set responsible limits to human mastery—which without such limits too easily becomes human hubris.
Wilderness is the place where, symbolically at least, we try to withhold our power to dominate.
Learning to honor the wild—learning to remember and acknowledge the autonomy of the other—means
striving for critical self-consciousness in all of our actions. It means never imagining that we can flee into
a mythical wilderness to escape history and the obligation to take responsibility for our own actions that
history inescapably entails. Most of all, it means practicing remembrance and gratitude, for thanksgiving is
the simplest and most basic of ways for us to recollect the nature, the culture, and the history
that have come together to make the world as we know it. If wildness can stop being (just)
out there and start being (also) in here, if it can start being as humane as it is natural, then
perhaps we can get on with the unending task of struggling to live rightly in the world—not just
in the garden, not just in the wilderness, but in the home that encompasses them both.
Chapter 1: Relationship with Nature
Program B: Drawing Nature – Jewish Sources
Gary Snyder, The New York Times
“A person with a clear heart and open mind can experience the wilderness
anywhere on earth. It is a quality of one’s own consciousness. The planet is a wild
place and always will be.”
Henry David Thoreau, Walking
“In Wildness is the preservation of the World.”
Henry David Thoreau, Walden
“I found in myself, and still find, an instinct toward a higher, or, as it is named,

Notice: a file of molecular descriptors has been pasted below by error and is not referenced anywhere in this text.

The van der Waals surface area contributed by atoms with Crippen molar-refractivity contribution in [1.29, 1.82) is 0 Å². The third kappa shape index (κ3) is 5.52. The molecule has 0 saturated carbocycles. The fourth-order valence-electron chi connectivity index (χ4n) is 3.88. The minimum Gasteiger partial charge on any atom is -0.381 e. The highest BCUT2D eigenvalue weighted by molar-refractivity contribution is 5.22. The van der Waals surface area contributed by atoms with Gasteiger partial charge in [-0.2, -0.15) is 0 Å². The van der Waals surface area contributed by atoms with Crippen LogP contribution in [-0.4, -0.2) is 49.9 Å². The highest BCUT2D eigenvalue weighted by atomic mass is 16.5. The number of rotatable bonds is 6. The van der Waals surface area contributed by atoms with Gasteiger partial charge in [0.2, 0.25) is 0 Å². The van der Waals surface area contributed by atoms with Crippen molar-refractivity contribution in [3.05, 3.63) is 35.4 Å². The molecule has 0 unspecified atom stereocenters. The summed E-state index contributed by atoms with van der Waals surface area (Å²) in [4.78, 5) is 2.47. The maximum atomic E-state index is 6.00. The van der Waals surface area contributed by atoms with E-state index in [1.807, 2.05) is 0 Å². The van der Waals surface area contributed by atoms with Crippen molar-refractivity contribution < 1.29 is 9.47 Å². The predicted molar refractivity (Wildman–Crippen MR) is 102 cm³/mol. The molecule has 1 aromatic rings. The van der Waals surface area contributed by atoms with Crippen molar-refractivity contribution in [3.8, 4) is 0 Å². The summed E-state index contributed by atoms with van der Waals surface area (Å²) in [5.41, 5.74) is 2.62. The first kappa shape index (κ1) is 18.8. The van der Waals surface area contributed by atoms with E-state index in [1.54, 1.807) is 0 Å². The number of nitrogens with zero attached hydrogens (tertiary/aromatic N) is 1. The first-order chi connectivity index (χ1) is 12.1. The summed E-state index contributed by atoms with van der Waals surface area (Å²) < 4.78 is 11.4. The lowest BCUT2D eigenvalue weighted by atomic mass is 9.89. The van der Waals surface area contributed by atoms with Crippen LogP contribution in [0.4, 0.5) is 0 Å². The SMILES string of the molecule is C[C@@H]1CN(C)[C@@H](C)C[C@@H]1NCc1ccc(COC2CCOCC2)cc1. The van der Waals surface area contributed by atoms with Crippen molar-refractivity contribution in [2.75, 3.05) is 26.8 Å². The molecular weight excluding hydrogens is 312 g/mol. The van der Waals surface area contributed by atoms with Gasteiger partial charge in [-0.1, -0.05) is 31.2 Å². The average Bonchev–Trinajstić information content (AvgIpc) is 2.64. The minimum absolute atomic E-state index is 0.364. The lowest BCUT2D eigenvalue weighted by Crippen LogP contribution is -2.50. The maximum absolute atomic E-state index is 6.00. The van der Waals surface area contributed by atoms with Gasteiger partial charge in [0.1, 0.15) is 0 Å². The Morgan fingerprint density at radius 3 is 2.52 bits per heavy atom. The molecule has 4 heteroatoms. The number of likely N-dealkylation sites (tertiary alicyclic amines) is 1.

spiritual life, as do most men, and another toward a primitive rank and savage
one, and I reverence them both. I love the wild not less than the good.”
Rabbi Abraham Joshua Heschel, God in Search of Man, 1976
“Human beings have indeed become primarily tool-making animals, and the world
is now a gigantic tool box for the satisfaction of their needs.... Nature is a tool box
in a world that does not point beyond itself. It is when nature is sensed as mystery
and grandeur that it calls upon us to look beyond it.”
Jewish Folk Tale
Two men were fighting over a piece of land. Each claimed ownership and
bolstered his claim with proof. To resolve their differences, they agreed to put
the case before the Rabbi. The Rabbi listened but could not come to a decision
because both seemed to be right. Finally he said, “Since I cannot decide to whom
this land belongs, let us ask the land.” He put his ear to the ground, and after a
moment straightened up. “Gentlemen, the land says that it belongs to neither of
you – but that you belong to it.”
Rabbi David Nieto
“My beloved brethren, listen to me clearly, and know that what I am going to say is
a fundamental belief of our people, as it has been since we were founded. There
is no such thing as nature. The word simply does not exist in the Hebrew language.
About 500 years ago or so, some people took the word teva and decided to use it
to describe what they called the laws of nature. But in truth, no such thing exists.”
Rabbi Lawrence Kushner, Honey from the Rock
“The wilderness is not just a desert through which we wandered for forty years.
It is a way of being. A place that demands being honest with yourself without
regard to the cost in personal anxiety. A place that demands being present with
all of yourself. In the wilderness your possessions cannot surround you. Your
preconceptions cannot protect you.... You see the world as if for the first time.”